Monday, September 28, 2015

Meeting the cruising life

Do you dream of the cruising life? Do you go to Annapolis and look at the boats and equipment? Would you like to know what it is really all about?

From mid-October thru early November what may be the biggest annual collection of offshore cruisers on the East Coast will be gathering in the Hampton Roads, Virginia area staging to go South. Events that will draw them include:

Hampton Snowbird Rendezvous (15-`18 October)
Sail to the Sun ICW Rally (Leaves Deltaville 20 October, stops in Newport News area)
Sail's ICW Snowbird Rally (Departs 23 October)
The Salty Dawg Rally (Departs 2 November, events the entire week before)
The ARC Caribbean 1500 (Departs 8 November, boats will gather the week before)

There will be about 200 boats in the area preparing for their transit South. What a great time to walk the docks and meet people who live the life!

Fair winds and following seas :)

Saturday, September 26, 2015

Crewing on Sailboats (Part 3 - Safety)

In the 1950's Grouch Marx hosted a combination TV and radio quiz show called You Bet Your Life. Of course you didn't. But in offshore sailing you are betting your life. Fortunately the risks are small but every year boats sink and occasionally people die.

The International Sailing Federation begins their Offshore Special Regulations with a call to action for the person in charge of the vessel: “The safety of a yacht and her crew is the sole and inescapable responsibility of the person in charge who must do his best to ensure that the yacht is fully found, thoroughly seaworthy and manned by an experienced crew who have undergone appropriate training and are physically fit to face bad weather. He must be satisfied as to the soundness of hull, spars, rigging, sails and all gear. He must ensure that all safety equipment is properly maintained and stowed and that the crew knows where it is kept and how it is to be used. He shall also nominate a person to take over the responsibilities of the Person in Charge in the event of his incapacitation.”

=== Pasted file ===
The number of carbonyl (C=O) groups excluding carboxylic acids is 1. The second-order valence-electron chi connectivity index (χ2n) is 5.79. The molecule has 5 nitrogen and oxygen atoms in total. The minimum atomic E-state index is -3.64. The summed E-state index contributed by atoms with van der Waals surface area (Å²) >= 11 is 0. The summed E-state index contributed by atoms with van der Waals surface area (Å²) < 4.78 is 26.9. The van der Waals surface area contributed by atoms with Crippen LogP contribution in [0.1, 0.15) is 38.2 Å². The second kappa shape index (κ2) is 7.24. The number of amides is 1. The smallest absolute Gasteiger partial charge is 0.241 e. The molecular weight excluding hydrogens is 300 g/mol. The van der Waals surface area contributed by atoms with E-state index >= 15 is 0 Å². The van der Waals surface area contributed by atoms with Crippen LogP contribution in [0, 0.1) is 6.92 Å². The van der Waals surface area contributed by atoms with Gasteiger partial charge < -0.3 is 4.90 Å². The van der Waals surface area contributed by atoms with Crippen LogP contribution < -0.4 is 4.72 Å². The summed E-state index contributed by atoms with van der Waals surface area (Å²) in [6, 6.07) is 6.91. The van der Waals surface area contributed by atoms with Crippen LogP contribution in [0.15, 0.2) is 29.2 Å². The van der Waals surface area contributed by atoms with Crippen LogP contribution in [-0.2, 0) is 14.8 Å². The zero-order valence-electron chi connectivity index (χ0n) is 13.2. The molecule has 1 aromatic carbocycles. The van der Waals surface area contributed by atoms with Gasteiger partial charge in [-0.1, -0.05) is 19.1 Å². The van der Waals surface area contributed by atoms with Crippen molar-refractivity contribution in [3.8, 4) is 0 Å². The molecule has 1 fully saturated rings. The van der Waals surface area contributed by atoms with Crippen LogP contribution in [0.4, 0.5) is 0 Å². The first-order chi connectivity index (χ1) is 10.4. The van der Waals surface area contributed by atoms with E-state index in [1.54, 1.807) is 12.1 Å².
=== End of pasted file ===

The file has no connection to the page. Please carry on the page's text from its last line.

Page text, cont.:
I echo the same responsibility of the Captain in my "standing orders' (available as a page on this blog.) I take my responsibility seriously and Reboot has been outfitted with extensive safety equipment.

This is all well and good. But what is your responsibility as a crew member? I suggest you have two objectives: